“I’ve been very, very lucky. I’ve always had people who’ve believed in me and pushed me to my maximum ability. It also had to do with the fact that I started so young. I was only 20 by the time I arrivbed in Houston and had already been dancing internationally by then.”

Lastly Carlos does not discount the Cuban element. Not only is it a place where great emphasis is placed on creativity and one of the few Latin American countries where Afro-Latin culture is clebrated and where colour is not a stumbling block (at least less of one), but it happns to be home to one of the world’s most highly regarded Ballet schools, The Cuban National Ballet, created by Fernando and Alicia Alonso.

“In 1948 they embarked on an educational programme, going all around the country, throuhgh the country side, setting up schools, Most importantly they implemented one sole method of ballet, which has become a solid matrix. Cuba is now the only country in the Americas that has its own method, like the Russian or the French. and now I think you can say that Cuban dancers are as prominent in the world of ballet today as the Russians were in the 1960s. People from all around the world go to study ballet in Cuba.”

How do you feel about Cuba now?

“I understand the criticisms people have. Cuba has to change. Young people want to do things there and they feel very frustrated, and dancers are leaving. But it is already changing... Raúl Castro is already making changes. At the same time, I am Cuban, and proud of being Cuban and nothing will change that. I spend as much time as I can there. I personally have never had any problems with the government. They have never restricted me in my career, never tried to influence or manipulate me. But I can only speak for myself.”

Whatever the battles of the past, the reality is that Carlos has the world at his feet. Those feet, he admits are itching for something else. Having just completed another season of Swan Lake at the Royal Ballet, he laughs and rolls his eyes: “Si tengo que besar otro cisne…” reverting to Spanish in case the ballet heresy might get out.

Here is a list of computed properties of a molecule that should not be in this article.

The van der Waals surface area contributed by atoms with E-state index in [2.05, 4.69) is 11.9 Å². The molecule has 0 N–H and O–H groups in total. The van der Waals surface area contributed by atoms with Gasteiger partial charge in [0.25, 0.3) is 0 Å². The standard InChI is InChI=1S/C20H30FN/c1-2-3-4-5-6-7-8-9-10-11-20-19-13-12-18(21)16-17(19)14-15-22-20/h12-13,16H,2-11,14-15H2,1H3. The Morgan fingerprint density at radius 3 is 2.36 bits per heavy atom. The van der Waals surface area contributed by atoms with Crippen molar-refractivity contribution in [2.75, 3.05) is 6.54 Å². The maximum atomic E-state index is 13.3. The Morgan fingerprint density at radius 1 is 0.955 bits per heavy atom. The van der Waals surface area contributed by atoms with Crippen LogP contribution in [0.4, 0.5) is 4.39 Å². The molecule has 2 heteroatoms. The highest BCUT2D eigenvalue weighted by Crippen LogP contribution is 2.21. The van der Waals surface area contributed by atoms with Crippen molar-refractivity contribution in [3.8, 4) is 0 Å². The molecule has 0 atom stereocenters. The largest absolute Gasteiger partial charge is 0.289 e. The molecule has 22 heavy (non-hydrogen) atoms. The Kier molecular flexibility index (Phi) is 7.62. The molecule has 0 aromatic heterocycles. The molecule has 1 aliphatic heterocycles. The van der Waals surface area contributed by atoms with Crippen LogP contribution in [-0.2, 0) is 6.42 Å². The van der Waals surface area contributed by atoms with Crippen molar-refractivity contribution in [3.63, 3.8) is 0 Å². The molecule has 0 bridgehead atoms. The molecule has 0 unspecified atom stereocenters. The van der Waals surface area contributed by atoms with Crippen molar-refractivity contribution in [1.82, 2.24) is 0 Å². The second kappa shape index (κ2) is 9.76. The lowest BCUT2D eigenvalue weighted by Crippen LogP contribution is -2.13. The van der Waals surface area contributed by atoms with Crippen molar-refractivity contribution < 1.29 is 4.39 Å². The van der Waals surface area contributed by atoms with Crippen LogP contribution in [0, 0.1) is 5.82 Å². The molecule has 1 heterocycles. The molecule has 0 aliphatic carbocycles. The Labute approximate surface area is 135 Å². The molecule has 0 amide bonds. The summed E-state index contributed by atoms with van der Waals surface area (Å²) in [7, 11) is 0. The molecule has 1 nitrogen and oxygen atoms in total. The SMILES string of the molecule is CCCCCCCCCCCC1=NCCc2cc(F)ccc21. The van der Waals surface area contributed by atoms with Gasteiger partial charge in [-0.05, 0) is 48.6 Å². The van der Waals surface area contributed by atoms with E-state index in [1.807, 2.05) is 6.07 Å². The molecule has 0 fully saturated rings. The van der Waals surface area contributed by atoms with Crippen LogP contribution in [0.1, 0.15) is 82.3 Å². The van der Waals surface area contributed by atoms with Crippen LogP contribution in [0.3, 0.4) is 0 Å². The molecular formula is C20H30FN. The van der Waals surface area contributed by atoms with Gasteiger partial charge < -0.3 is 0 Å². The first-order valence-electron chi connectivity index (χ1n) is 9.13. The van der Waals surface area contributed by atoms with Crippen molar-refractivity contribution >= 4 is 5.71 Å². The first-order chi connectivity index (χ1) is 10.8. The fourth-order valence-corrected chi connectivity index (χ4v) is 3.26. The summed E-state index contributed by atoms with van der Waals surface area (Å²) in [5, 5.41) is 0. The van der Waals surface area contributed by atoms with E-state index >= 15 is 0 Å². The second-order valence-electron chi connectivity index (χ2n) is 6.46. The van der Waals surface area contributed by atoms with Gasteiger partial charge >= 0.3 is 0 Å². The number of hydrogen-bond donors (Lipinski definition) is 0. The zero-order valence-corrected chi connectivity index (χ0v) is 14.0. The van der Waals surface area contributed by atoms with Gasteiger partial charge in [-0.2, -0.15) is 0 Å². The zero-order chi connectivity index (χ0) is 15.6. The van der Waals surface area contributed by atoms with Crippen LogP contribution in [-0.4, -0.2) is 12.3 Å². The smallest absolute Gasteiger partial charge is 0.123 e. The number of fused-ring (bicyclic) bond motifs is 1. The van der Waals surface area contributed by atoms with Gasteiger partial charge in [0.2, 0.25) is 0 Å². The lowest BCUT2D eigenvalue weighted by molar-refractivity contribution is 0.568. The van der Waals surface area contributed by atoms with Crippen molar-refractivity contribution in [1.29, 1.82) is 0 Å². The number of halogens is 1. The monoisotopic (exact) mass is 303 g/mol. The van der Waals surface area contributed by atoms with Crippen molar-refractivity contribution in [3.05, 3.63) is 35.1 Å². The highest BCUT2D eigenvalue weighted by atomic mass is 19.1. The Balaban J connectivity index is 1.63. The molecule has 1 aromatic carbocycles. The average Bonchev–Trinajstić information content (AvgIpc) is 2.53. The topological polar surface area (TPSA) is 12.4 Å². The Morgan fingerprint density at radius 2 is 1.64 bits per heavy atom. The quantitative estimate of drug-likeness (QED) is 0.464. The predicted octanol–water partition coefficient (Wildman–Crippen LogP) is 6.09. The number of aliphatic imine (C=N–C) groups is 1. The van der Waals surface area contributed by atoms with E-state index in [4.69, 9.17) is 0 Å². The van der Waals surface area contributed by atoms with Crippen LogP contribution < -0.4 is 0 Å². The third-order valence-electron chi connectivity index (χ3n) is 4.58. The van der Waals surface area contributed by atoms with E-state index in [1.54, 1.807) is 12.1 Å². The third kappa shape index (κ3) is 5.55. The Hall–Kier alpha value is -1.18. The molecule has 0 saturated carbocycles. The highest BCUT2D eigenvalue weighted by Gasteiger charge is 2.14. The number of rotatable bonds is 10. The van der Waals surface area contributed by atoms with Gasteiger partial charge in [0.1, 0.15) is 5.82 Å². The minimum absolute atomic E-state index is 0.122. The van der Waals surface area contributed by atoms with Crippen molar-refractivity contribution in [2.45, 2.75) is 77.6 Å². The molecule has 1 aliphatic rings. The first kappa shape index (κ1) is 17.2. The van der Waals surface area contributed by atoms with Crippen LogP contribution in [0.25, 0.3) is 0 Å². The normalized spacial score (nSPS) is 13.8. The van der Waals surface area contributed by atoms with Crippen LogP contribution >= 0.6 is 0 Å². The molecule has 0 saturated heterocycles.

As if hearing the cue, he gets a call and wanders off to talk on his mobile. "That was my manager," he says on his return.“They want to fly me to LA to be a guest on ‘Dancing with the Stars’.” He pauses. “30 Million viewers.”

Then out of the blue, in Spanish, he asks. “What do you think?”

“Of course you should do it!” is my instinctive response. “You have a duty to do it... How many black dancers have reached your level?”

"None," he replies.

“Think about what a role model that makes you. Plus you are Cuban. The Americans didn’t produce the first black global ballet superstar, Cuba did. You are a myth buster. So you need to be a household name. It will make you a household name.”

He listens intently. And I suddenly think about how we have weaved through this interview in and out of two languages, completely unconsciously, and how you can be different people in different languages. In English, Carlos has developed a distinguished and super-confident persona. In Spanish, I still see the vulnerability of the young Cuban that I first met, with something to prove.

Then he says something, with a mischievous smile, in English, that is SO English…

“Because you know, it's downhill from here.” I laugh so much. That is definitely not the kind of self-effacing admission your average proud Cuban male would make. “Well, it’s true!” he chuckles with me. “I have to think about my future.”

I reckon it takes someone that is really sure about himself to make a joke like that. That boy I knew on the salsa scene, has definitely grown up. He asks me if I am still dancing salsa. I say not…children, writing, life with meaning and all that…and he says he doesn’t either…swans, TV contracts, a move on...we agree...but there's nothing like a good rumba once in a while.

I remember once Carlos saying he danced salsa to relax after hours of ballet training. Most Londoners take up salsa TO exercise, so it can hardly be called the same activity. But I still think, the greatest artists of all time, Mozart, Francis Bacon were never afraid of rollicking with ordinary folk, however lofty their art, and they knew how to rumba with the best of them. They were who they were, whether in the company of royalty or the great unwashed. They saw their art as being part of the people, accessible, not reserved for the chattering classes. If my advice he asks for is worth anything, Carlos Acosta is charmed, and he knows show to behave with it. He’s gonna be alright on the night, even on the glitteringly banale plastic stage of American mass viewing.

Carlos Acosta stras in his own show Premieres 2 at the Coliseum in July. Book here